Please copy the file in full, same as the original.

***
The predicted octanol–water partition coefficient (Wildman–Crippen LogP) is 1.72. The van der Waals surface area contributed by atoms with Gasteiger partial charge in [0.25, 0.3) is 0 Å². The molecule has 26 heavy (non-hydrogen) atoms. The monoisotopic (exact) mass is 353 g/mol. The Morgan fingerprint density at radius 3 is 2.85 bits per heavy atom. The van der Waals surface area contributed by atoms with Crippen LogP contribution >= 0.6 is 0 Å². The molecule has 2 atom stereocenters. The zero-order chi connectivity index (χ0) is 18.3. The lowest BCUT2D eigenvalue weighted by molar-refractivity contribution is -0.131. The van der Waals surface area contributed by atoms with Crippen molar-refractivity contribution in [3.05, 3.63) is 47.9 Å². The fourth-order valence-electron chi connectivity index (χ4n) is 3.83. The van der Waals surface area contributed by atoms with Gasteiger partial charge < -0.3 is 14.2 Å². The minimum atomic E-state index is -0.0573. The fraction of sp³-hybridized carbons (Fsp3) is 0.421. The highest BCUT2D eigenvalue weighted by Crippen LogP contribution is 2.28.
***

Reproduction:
The predicted octanol–water partition coefficient (Wildman–Crippen LogP) is 1.72. The van der Waals surface area contributed by atoms with Gasteiger partial charge in [0.25, 0.3) is 0 Å². The molecule has 26 heavy (non-hydrogen) atoms. The monoisotopic (exact) mass is 353 g/mol. The Morgan fingerprint density at radius 3 is 2.85 bits per heavy atom. The van der Waals surface area contributed by atoms with Crippen LogP contribution >= 0.6 is 0 Å². The molecule has 2 atom stereocenters. The zero-order chi connectivity index (χ0) is 18.3. The lowest BCUT2D eigenvalue weighted by molar-refractivity contribution is -0.131. The van der Waals surface area contributed by atoms with Crippen molar-refractivity contribution in [3.05, 3.63) is 47.9 Å². The fourth-order valence-electron chi connectivity index (χ4n) is 3.83. The van der Waals surface area contributed by atoms with Gasteiger partial charge < -0.3 is 14.2 Å². The minimum atomic E-state index is -0.0573. The fraction of sp³-hybridized carbons (Fsp3) is 0.421. The highest BCUT2D eigenvalue weighted by Crippen LogP contribution is 2.28.